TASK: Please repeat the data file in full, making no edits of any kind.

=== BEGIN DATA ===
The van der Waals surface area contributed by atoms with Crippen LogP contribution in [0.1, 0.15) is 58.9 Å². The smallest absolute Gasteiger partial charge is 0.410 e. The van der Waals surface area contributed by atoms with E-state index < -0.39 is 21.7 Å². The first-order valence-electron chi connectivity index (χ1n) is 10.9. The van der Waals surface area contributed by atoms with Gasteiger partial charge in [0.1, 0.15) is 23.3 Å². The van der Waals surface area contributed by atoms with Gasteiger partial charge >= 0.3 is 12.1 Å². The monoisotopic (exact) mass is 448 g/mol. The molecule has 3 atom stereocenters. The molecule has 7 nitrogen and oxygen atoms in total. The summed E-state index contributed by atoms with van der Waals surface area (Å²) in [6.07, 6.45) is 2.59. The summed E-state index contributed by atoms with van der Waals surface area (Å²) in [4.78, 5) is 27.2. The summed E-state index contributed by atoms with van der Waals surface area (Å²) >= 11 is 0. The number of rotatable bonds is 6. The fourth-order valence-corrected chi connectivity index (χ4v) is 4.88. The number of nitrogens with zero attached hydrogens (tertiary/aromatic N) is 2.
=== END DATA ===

The van der Waals surface area contributed by atoms with Crippen LogP contribution in [0.1, 0.15) is 58.9 Å². The smallest absolute Gasteiger partial charge is 0.410 e. The van der Waals surface area contributed by atoms with E-state index < -0.39 is 21.7 Å². The first-order valence-electron chi connectivity index (χ1n) is 10.9. The van der Waals surface area contributed by atoms with Gasteiger partial charge in [0.1, 0.15) is 23.3 Å². The van der Waals surface area contributed by atoms with Gasteiger partial charge >= 0.3 is 12.1 Å². The monoisotopic (exact) mass is 448 g/mol. The molecule has 3 atom stereocenters. The molecule has 7 nitrogen and oxygen atoms in total. The summed E-state index contributed by atoms with van der Waals surface area (Å²) in [6.07, 6.45) is 2.59. The summed E-state index contributed by atoms with van der Waals surface area (Å²) in [4.78, 5) is 27.2. The summed E-state index contributed by atoms with van der Waals surface area (Å²) >= 11 is 0. The number of rotatable bonds is 6. The fourth-order valence-corrected chi connectivity index (χ4v) is 4.88. The number of nitrogens with zero attached hydrogens (tertiary/aromatic N) is 2.